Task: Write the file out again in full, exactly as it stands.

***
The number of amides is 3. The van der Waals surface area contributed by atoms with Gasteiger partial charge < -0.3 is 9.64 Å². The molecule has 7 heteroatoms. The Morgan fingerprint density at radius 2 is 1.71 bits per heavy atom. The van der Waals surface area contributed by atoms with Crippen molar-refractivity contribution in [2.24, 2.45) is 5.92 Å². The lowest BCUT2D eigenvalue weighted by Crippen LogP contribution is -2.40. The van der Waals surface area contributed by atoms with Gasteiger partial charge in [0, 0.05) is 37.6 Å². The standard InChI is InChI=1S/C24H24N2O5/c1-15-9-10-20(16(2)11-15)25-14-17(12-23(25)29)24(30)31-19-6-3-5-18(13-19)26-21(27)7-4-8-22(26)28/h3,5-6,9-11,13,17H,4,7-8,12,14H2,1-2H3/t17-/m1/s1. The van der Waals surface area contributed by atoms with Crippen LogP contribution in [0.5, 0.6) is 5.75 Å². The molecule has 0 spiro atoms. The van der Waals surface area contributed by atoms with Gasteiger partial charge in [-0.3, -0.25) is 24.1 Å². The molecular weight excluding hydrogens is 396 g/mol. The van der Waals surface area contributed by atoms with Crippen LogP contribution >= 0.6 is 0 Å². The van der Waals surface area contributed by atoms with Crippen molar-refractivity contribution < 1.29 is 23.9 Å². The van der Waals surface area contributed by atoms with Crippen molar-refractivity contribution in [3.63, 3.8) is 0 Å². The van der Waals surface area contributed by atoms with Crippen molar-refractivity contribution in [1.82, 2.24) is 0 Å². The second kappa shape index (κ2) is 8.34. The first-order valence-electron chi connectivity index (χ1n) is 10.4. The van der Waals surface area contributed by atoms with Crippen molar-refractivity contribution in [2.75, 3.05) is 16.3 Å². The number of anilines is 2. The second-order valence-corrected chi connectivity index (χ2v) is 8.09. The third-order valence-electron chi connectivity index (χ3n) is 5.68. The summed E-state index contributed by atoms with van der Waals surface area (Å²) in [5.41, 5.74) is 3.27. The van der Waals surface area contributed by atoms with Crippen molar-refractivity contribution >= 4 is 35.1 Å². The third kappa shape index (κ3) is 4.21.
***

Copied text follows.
The number of amides is 3. The van der Waals surface area contributed by atoms with Gasteiger partial charge < -0.3 is 9.64 Å². The molecule has 7 heteroatoms. The Morgan fingerprint density at radius 2 is 1.71 bits per heavy atom. The van der Waals surface area contributed by atoms with Crippen molar-refractivity contribution in [2.24, 2.45) is 5.92 Å². The lowest BCUT2D eigenvalue weighted by Crippen LogP contribution is -2.40. The van der Waals surface area contributed by atoms with Gasteiger partial charge in [0, 0.05) is 37.6 Å². The standard InChI is InChI=1S/C24H24N2O5/c1-15-9-10-20(16(2)11-15)25-14-17(12-23(25)29)24(30)31-19-6-3-5-18(13-19)26-21(27)7-4-8-22(26)28/h3,5-6,9-11,13,17H,4,7-8,12,14H2,1-2H3/t17-/m1/s1. The van der Waals surface area contributed by atoms with Crippen LogP contribution in [0.5, 0.6) is 5.75 Å². The molecule has 0 spiro atoms. The van der Waals surface area contributed by atoms with Gasteiger partial charge in [-0.3, -0.25) is 24.1 Å². The molecular weight excluding hydrogens is 396 g/mol. The van der Waals surface area contributed by atoms with Crippen LogP contribution >= 0.6 is 0 Å². The van der Waals surface area contributed by atoms with Crippen molar-refractivity contribution < 1.29 is 23.9 Å². The van der Waals surface area contributed by atoms with Crippen molar-refractivity contribution in [3.63, 3.8) is 0 Å². The van der Waals surface area contributed by atoms with Crippen molar-refractivity contribution in [1.82, 2.24) is 0 Å². The second kappa shape index (κ2) is 8.34. The first-order valence-electron chi connectivity index (χ1n) is 10.4. The van der Waals surface area contributed by atoms with Crippen molar-refractivity contribution in [2.75, 3.05) is 16.3 Å². The number of anilines is 2. The second-order valence-corrected chi connectivity index (χ2v) is 8.09. The third-order valence-electron chi connectivity index (χ3n) is 5.68. The summed E-state index contributed by atoms with van der Waals surface area (Å²) in [5.41, 5.74) is 3.27. The van der Waals surface area contributed by atoms with Crippen molar-refractivity contribution >= 4 is 35.1 Å². The third kappa shape index (κ3) is 4.21.